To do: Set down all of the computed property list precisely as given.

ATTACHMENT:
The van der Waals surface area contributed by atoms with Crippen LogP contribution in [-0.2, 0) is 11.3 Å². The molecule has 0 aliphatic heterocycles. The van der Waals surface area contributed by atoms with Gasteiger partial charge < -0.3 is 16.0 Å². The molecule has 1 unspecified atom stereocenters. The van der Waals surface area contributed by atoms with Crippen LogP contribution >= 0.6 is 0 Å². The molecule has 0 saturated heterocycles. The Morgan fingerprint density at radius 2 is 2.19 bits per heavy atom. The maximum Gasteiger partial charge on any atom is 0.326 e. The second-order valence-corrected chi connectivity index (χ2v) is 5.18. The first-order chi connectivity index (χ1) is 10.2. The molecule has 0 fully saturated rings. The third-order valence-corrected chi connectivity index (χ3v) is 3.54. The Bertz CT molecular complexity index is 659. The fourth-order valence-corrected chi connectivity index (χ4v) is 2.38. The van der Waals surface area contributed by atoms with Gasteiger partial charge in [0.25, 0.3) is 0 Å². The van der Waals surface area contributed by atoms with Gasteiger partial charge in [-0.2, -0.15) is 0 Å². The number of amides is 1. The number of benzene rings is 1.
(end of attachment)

The van der Waals surface area contributed by atoms with Crippen LogP contribution in [-0.2, 0) is 11.3 Å². The molecule has 0 aliphatic heterocycles. The van der Waals surface area contributed by atoms with Gasteiger partial charge < -0.3 is 16.0 Å². The molecule has 1 unspecified atom stereocenters. The van der Waals surface area contributed by atoms with Crippen LogP contribution >= 0.6 is 0 Å². The molecule has 0 saturated heterocycles. The Morgan fingerprint density at radius 2 is 2.19 bits per heavy atom. The maximum Gasteiger partial charge on any atom is 0.326 e. The second-order valence-corrected chi connectivity index (χ2v) is 5.18. The first-order chi connectivity index (χ1) is 10.2. The molecule has 0 fully saturated rings. The third-order valence-corrected chi connectivity index (χ3v) is 3.54. The Bertz CT molecular complexity index is 659. The fourth-order valence-corrected chi connectivity index (χ4v) is 2.38. The van der Waals surface area contributed by atoms with Gasteiger partial charge in [0.25, 0.3) is 0 Å². The van der Waals surface area contributed by atoms with Gasteiger partial charge in [-0.2, -0.15) is 0 Å². The number of amides is 1. The number of benzene rings is 1.